Making use of external services and stakeholders
In an environment where emerging suppliers often have relatively little to offer in terms of a balance sheet, this model features the use of cashflow-based financing to enable suppliers to access financial markets. Contract financing would be provided on ‘future-flow’ transaction-basis, with the aid of guarantee facilities sponsored by procurement groups directly, or by third parties like Khula Enterprise Finance. Other sources can be tapped to unlock finance for suppliers too.
As procurement mandates are intended to contribute to the development of high quality, middle-tier black suppliers, service providers may be employed to structure their interventions in the context of logically progressing project cycles from buyers so that they can practically demonstrate to suppliers how to operate more effectively in the market.
Over successive project cycles, emerging suppliers assume more responsibility for project delivery until it’s evident that they can exit capacity development programmes and sustain themselves autonomously. Corporations should aim for an intuitive and easily assimilated approach, reinforced by demonstration.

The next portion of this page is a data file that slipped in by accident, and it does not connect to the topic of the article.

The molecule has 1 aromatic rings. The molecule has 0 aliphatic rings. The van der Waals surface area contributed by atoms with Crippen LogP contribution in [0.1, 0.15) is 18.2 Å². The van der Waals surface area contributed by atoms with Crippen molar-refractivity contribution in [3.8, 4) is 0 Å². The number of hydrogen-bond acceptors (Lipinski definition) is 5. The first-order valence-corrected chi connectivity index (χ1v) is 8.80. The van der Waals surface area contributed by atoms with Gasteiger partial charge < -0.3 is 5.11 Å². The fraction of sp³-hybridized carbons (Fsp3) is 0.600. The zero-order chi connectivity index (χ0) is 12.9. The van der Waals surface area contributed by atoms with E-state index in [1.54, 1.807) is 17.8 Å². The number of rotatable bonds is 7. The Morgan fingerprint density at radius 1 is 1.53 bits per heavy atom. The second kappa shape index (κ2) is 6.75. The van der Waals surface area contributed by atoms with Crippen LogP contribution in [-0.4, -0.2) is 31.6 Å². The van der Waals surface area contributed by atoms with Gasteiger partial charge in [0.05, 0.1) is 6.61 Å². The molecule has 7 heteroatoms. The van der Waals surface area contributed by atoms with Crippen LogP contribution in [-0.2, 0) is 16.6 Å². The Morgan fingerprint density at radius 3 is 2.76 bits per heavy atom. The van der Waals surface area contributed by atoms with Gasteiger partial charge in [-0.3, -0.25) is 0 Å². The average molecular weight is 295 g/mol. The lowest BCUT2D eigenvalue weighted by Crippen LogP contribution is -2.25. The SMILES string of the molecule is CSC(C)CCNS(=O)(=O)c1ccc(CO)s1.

The costs for these interventions can be offset by support from donor and social investor communities, including the organisation’s own EDI and CSI budgets. Buyers can support suppliers in their application for grant and subsidy support. Onsite development assistance consultants could advise suppliers as to the most appropriate grant and subsidy options available from all the major donors and social investors. These consultants can also help suppliers with grant identification, application packaging, compliance, as well as ensuring that the process is better managed.
Indeed, the most effective affirmative procurement strategies seek to catalyse, facilitate and leverage existing SME development support which is available in the market. Buying groups can catalyse suppliers’ access to new markets and more strategic trades. Service providers can be harnessed to package interventions. Guarantee facilities can give these interventions scope and application. Donor assistance can help to ensure historically disadvantaged suppliers have low cost access to technical assistance and capacity, and that the burden of managing delivery does not rest solely on the buyer’s shoulders.